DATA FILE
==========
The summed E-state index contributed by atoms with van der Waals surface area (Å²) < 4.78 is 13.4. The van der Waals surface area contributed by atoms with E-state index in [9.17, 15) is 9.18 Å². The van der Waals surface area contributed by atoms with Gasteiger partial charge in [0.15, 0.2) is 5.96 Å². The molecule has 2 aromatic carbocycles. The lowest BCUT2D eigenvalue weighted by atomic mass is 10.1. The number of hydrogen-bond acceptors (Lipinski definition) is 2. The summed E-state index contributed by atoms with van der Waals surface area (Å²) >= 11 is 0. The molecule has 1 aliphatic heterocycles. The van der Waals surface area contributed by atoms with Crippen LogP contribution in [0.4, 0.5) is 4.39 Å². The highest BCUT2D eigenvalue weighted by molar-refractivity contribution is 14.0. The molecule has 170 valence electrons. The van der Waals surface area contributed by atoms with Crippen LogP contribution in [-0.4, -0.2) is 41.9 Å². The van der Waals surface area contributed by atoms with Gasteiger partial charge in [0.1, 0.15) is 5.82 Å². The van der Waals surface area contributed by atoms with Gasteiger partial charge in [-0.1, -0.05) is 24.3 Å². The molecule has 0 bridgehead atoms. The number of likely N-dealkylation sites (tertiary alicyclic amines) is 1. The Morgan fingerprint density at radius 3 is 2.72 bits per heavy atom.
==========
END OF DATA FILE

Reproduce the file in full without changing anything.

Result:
The summed E-state index contributed by atoms with van der Waals surface area (Å²) < 4.78 is 13.4. The van der Waals surface area contributed by atoms with E-state index in [9.17, 15) is 9.18 Å². The van der Waals surface area contributed by atoms with Gasteiger partial charge in [0.15, 0.2) is 5.96 Å². The molecule has 2 aromatic carbocycles. The lowest BCUT2D eigenvalue weighted by atomic mass is 10.1. The number of hydrogen-bond acceptors (Lipinski definition) is 2. The summed E-state index contributed by atoms with van der Waals surface area (Å²) >= 11 is 0. The molecule has 1 aliphatic heterocycles. The van der Waals surface area contributed by atoms with Crippen LogP contribution in [0.4, 0.5) is 4.39 Å². The highest BCUT2D eigenvalue weighted by molar-refractivity contribution is 14.0. The molecule has 170 valence electrons. The van der Waals surface area contributed by atoms with Crippen LogP contribution in [-0.4, -0.2) is 41.9 Å². The van der Waals surface area contributed by atoms with Gasteiger partial charge in [0.1, 0.15) is 5.82 Å². The van der Waals surface area contributed by atoms with Gasteiger partial charge in [-0.1, -0.05) is 24.3 Å². The molecule has 0 bridgehead atoms. The number of likely N-dealkylation sites (tertiary alicyclic amines) is 1. The Morgan fingerprint density at radius 3 is 2.72 bits per heavy atom.